Dr. Tim Says....
A lot of my recipes use wine or other alcoholic beverages as important ingredients. Many people don't wish to use any alcohol, however, and fortunately there are many alternatives now.
With the cooking process, most of the alcohol evaporates, but never completely. Quite simply, it depends on how long you cook a particular recipe. Keep in mind that there's less than a half-teaspoon of alcohol in a tablespoon of wine. Alcohol evaporates faster than the water in the wine, but there will still be a little alcohol left after cooking.
The amount that remains depends on what is being cooked.... Cooking with Alcohol
Blue Cheese Crab and Fusilli Pasta | Coumadin-Safe Version
Guest Column: Non-Alcoholic Wines
For health reasons I stopped drinking alcoholic beverages about seven years ago. This, not smoking, the Mediterranean diet, olive oil in place of butter, skim milk, and regular exercise, has improved my health to the point where my physical age is around 52 or 54 (as opposed to my actual 70). But to maintain the healthful effects of moderate consumption of red wine, I searched for an alcohol-free substitute.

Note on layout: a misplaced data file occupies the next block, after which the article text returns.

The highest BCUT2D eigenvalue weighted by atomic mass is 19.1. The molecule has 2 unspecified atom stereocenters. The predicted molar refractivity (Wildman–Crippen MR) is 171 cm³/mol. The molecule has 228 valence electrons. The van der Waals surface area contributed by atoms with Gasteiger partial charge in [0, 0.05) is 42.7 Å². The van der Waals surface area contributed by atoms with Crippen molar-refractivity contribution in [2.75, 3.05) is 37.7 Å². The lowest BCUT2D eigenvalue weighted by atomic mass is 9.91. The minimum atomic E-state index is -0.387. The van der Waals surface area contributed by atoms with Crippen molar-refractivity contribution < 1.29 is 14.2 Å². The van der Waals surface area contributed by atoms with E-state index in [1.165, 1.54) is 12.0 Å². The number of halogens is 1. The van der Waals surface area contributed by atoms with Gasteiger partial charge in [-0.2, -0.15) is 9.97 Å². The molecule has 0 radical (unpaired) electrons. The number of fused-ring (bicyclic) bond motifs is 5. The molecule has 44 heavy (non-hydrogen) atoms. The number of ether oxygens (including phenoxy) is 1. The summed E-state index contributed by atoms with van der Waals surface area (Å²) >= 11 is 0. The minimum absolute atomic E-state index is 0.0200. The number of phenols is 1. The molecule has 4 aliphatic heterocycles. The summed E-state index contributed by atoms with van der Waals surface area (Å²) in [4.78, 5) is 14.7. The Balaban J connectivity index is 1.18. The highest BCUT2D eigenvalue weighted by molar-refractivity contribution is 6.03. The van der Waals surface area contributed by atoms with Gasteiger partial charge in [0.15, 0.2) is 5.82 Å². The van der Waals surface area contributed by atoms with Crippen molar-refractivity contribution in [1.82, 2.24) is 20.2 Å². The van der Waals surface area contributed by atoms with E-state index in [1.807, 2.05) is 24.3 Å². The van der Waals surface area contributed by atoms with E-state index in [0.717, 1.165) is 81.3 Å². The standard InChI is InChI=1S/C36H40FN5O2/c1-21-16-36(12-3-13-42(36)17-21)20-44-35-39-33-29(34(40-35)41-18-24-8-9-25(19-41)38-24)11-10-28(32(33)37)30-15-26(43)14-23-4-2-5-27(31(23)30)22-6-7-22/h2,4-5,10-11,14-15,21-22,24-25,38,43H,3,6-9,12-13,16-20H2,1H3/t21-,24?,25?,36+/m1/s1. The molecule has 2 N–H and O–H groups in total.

Featured Ingredient: Cooking Wine
Cooking wine is to be avoided at all costs. As I mentioned in the section on cooking with wine, using a bad wine will result in a bad dish. In all of your cooking you should strive to use the best quality ingredients. Cooking wine is not one of these. This is primarily because the wine must, by law, be made undrinkable. This is usually accomplished by adding salt (or worse yet MSG) but there are often other ingredients and flavors used.
Hmmm... combine poor quality wine with salt or other ingredients that will render your recipe unpredictable? Best to avoid this one.